Museum’s Exhibit on Bosnia Draws Ire — and Letter — from Serbs
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Museum’s Exhibit on Bosnia Draws Ire — and Letter — from Serbs

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A photo exhibit at the U.S. Memorial Holocaust Museum here has drawn the ire of some in the Serbian community who say it ignores Bosnia’s record during World War II and glorifies its role in the ongoing war in the Balkans.

The controversy over the exhibit on the atrocities of war in the former Yugoslavia also has raised questions about the role of the museum.

The exhibit, “Faces of Sorrow: Agony in the Former Yugoslavia” is the museum’s first exhibit not directly related to the Holocaust since the facility’s opening last year. Prime Minister Haris Silajdzic of Bosnia-Herzegovina spearheaded a program last week marking the collection’s opening for a four-month stay at the museum.

An open letter to the Serbian and Jewish communities from the Serbian-Jewish Friendship Society says the group is “appalled that the museum has chosen to present this exhibit, and has chosen to add its prestigious name to the already one-sided hateful propaganda campaign against the Serbs.

“It is ironic that the adversaries of Serbs and Jews then are very active today seeking to destroy and damage two small nations of people: Serbs and Jews,” the letter signed by 11 Serbian activists says.

But museum officials are defending their decision to display the photos as part of their mission not only to teach the history of the Holocaust but also its implications for current world events.

Miles Lerman, chairman of the museum’s council, acknowledged Bosnia’s past in a speech marking the exhibit’s opening.

“The truth is that during the Holocaust there were Bosnians and Croats who were Nazi collaborators,” Lerman said. “If we were only to deal with crimes of yesterday we could have turned our heads, but human morality demands that we not remain complacent.”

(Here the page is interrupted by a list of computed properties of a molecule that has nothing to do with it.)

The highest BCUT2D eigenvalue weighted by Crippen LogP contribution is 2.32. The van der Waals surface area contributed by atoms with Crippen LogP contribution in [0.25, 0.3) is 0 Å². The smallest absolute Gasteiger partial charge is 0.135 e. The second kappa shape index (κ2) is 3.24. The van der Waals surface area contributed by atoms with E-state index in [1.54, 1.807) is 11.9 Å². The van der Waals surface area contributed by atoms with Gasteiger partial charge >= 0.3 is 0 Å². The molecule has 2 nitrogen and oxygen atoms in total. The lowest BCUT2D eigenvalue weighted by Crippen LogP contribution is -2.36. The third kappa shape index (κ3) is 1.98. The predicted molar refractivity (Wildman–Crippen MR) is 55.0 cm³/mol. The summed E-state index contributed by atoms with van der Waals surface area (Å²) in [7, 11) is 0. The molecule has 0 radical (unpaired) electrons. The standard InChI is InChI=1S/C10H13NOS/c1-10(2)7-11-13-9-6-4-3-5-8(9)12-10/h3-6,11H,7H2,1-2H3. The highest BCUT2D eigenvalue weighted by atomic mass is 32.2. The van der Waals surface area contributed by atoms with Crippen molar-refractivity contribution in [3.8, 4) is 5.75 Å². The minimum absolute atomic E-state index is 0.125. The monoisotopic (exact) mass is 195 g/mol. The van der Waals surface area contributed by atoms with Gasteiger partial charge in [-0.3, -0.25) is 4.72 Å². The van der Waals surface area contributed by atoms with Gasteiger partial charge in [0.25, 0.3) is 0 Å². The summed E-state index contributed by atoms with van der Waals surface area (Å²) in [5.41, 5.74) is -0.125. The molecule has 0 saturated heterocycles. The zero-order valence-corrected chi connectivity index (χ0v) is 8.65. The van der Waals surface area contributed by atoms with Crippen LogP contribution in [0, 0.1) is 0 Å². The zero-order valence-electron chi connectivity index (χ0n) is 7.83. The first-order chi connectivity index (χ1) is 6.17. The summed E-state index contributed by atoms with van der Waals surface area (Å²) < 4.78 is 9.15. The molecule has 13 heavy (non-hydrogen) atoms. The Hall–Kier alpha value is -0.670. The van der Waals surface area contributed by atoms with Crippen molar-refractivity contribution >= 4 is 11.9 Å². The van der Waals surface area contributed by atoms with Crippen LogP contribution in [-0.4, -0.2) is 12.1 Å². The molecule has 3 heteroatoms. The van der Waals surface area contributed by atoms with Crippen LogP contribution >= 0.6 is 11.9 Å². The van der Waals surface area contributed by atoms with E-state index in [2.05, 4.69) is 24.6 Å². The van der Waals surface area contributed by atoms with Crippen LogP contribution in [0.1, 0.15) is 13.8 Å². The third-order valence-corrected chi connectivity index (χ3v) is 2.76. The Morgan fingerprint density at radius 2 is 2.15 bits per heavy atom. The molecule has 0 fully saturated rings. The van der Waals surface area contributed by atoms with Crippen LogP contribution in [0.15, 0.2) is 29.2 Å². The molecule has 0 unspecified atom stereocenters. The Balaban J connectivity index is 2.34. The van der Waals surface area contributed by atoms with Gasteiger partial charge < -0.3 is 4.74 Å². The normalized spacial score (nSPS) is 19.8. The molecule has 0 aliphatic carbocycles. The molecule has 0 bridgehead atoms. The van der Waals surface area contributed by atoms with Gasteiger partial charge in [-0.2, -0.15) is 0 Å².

Lerman said Bosnia is “our own personal dilemma and we cannot and should not turn our heads away.”

The exhibit in the museum’s Hall of Remembrance includes graphic photos of the ethnic cleansing taking place in the former Yugoslavia and other horrors of that war. The exhibit includes 65 photos, including one photo depicting a Serbian soldier kicking a woman who had just been shot for coming to her husband’s aide, according to the photographer Ron Haviv.


The exhibit premiered at the United Nations one year ago and was recently displayed at the Simon Wiesenthal Center’s Museum of Tolerance in Los Angeles.

Mark Weitzman, director of the Wiesenthal Center’s task force against hate, underscored what he called the “importance” of the exhibit.

All sides in the war “see the Jewish community with tremendous political clout and a key element to involve on their side in this campaign,” Weitzman said.

Despite the Bosnians’ “troubling past,” he said, “what happened 50 years ago doesn’t justify what is happening today.” Silajdzic used the occasion of the exhibit’s opening to call for the international community to lift the arms embargo on Bosnia. Calling the war a “deep wound on the face of humanity,” the prime minister asked for American support in removing the embargo so the Bosnians can “defend ourselves.”

Earlier in the day, amid words of praise and two standing ovations, Silajdzic accepted the Congressional Human Rights Foundation’s Raoul Wallenberg Human Rights Award on behalf of Bosnian children.

Wallenberg was a Swedish diplomat who saved the lives of thousands of Hungarian Jews during World War II.

Sen. Joseph Lieberman (D-Conn.) called Silajdzic a truthful example of Wallenberg’s heroic lesson, and said many members of Congress support Bosnia.

“We will be with you, we will stand with you, until you and your people achieve the victory that you so rightfully deserve,” Lieberman said.

The U.S. ambassador to the United Nations, Madeleine Albright, who presented the award, called Bosnia’s children courageous, and recognized Silajdzic as a leader who has upheld the principle of ethnic pluralism.

(JTA intern Jennifer Batog in Washington contributed to this report.)

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